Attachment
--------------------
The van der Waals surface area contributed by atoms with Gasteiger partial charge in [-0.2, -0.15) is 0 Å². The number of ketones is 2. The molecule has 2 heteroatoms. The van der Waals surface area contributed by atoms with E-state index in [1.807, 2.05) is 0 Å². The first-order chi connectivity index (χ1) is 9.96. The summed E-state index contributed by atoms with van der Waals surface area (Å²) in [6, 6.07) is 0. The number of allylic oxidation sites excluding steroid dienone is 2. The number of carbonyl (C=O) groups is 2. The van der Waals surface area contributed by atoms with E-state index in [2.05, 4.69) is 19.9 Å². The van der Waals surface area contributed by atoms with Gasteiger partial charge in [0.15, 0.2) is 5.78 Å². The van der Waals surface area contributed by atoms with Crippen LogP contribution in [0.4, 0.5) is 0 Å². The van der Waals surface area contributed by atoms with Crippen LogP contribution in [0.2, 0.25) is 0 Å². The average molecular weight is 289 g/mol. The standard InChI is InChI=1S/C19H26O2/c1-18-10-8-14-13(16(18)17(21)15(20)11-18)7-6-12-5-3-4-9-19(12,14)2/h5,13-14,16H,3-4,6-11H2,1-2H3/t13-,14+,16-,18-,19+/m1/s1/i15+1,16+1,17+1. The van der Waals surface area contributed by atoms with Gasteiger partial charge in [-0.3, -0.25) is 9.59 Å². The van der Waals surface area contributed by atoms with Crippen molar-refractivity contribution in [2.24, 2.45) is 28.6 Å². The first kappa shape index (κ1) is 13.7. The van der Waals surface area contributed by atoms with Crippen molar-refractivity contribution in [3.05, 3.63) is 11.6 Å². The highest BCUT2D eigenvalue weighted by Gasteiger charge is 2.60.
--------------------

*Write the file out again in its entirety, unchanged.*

The van der Waals surface area contributed by atoms with Gasteiger partial charge in [-0.2, -0.15) is 0 Å². The number of ketones is 2. The molecule has 2 heteroatoms. The van der Waals surface area contributed by atoms with E-state index in [1.807, 2.05) is 0 Å². The first-order chi connectivity index (χ1) is 9.96. The summed E-state index contributed by atoms with van der Waals surface area (Å²) in [6, 6.07) is 0. The number of allylic oxidation sites excluding steroid dienone is 2. The number of carbonyl (C=O) groups is 2. The van der Waals surface area contributed by atoms with E-state index in [2.05, 4.69) is 19.9 Å². The van der Waals surface area contributed by atoms with Gasteiger partial charge in [0.15, 0.2) is 5.78 Å². The van der Waals surface area contributed by atoms with Crippen LogP contribution in [0.4, 0.5) is 0 Å². The van der Waals surface area contributed by atoms with Crippen LogP contribution in [0.2, 0.25) is 0 Å². The average molecular weight is 289 g/mol. The standard InChI is InChI=1S/C19H26O2/c1-18-10-8-14-13(16(18)17(21)15(20)11-18)7-6-12-5-3-4-9-19(12,14)2/h5,13-14,16H,3-4,6-11H2,1-2H3/t13-,14+,16-,18-,19+/m1/s1/i15+1,16+1,17+1. The van der Waals surface area contributed by atoms with Gasteiger partial charge in [-0.3, -0.25) is 9.59 Å². The van der Waals surface area contributed by atoms with Crippen molar-refractivity contribution in [2.24, 2.45) is 28.6 Å². The first kappa shape index (κ1) is 13.7. The van der Waals surface area contributed by atoms with Crippen molar-refractivity contribution in [3.05, 3.63) is 11.6 Å². The highest BCUT2D eigenvalue weighted by Gasteiger charge is 2.60.